Since last week‘s post is about mothers and other halves, this week shall be on fathers and platonic other (many) halves. While the mothers in 1988 have more or less similar parenting style for their kids, the daddies display a myriad of behaviours, from acting as strict disciplinarians, to having to play Mummy.
The most exemplary would be Taek’s father (Papa Ko), with ep7 almost entirely devoted to this silent, reticent ahjusshi, who is so easily forgettable. He isn’t loud and funny like Papa Sung or Papa Kim, and even when the trio meet for drinks, he seldom have much to say. (plus he juz sits in a corner and falls asleep at their neighbourhood committee meetings) However, like the clocks he sell and repair, he is the one who regularly heralds the opening of every 1988‘s ep with his trademark sweeping of the neighbourhood’s streets at dawn.
We finally focus on this “background figure” in ep7 and find out how self-sacrificing he is. He wakes up as early as the housewives to prepare breakfast for his son, and then goes out to sweep the streets before leaving to tend to his shop. Unlike Mama Kim (the other single parent household), he doesn’t have a son who is “handy” around the house. Sun-woo in many ways, has shouldered the burden of being the “father”, giving his mum some breathing space. In contrast, Taec…is so dependent. Other than being a baduk genius, there’s hardly anything he can (or knows) how to do. (he even has trouble buttoning his shirt on right…)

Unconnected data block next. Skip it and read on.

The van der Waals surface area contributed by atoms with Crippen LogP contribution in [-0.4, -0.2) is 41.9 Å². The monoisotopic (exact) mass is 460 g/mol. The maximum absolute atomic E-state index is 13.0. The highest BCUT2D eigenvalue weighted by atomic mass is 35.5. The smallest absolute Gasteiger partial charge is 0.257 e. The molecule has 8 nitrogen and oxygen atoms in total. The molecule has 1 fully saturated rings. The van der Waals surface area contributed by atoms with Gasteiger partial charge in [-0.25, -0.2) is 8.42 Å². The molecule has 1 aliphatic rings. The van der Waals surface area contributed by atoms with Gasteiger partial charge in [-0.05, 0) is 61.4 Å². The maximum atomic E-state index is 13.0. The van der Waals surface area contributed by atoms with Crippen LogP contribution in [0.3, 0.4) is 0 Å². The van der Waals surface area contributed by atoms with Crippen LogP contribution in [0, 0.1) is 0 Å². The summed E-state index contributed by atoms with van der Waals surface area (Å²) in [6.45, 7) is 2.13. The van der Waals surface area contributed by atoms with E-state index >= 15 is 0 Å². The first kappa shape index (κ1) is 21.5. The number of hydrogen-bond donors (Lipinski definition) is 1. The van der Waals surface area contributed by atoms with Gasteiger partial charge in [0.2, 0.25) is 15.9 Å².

Interestingly, even though he takes on the “traditionally feminine role”, he doesn’t nag like a mom. And what’s more, despite everyone knowing he’s a Super Daddy, Papa Ko still feels inadequate and thinks he isn’t on par with the other mothers. Thankfully, his doubts are put to rest when his juz as reticent son shows him a little bit of appreciation on his birthday.
It’s small little gestures that set 1988 apart from other Reply series. Previously, Reply‘s narratives have dwelt on the ups and downs of the OTP’s relationship(s). In 1988, it’s on how a community come together as friends to help (and back) each other up. The neighbourhood committee meetings are funny (for their triviality) but also very heart warming. Unlike today, where most “committee meetings” are platforms for neighbours to bitch about one another or air their grievances, the committee’s pressing agenda in 1988 is what Christmas presents to give their kids…and how to make a little girl happy with a snow (ice) man.
And it’s not even a passing remark — the adults really deliver on their promise, going as far as carting ice to the street and working late to sculpt that iceman, only to have them rushing out in panic next morning when the sculpture melts overnight. The same behaviour is displayed when Duk-sun gets in trouble with No-eul’s “girlfriend”. Juz a casual remark from Papa Sung to Papa Yoo had the latter rushing down in his capacity as Discipline Master (with a fake prosecutor) to come to Duk-sun’s aid. Never mind that she was the one who started the fight in the first place.
Like our young 5-some who hang out with each other, the adults also have friends too. The ahjummas have the own clique, as do the ahjusshis. And like the youngsters, they also gather to shoot breeze, snack, and cos they are above the age limit, drink. It’s a powerful reminder really, that parents are humans too. And that they have a life beyond that of being a parent.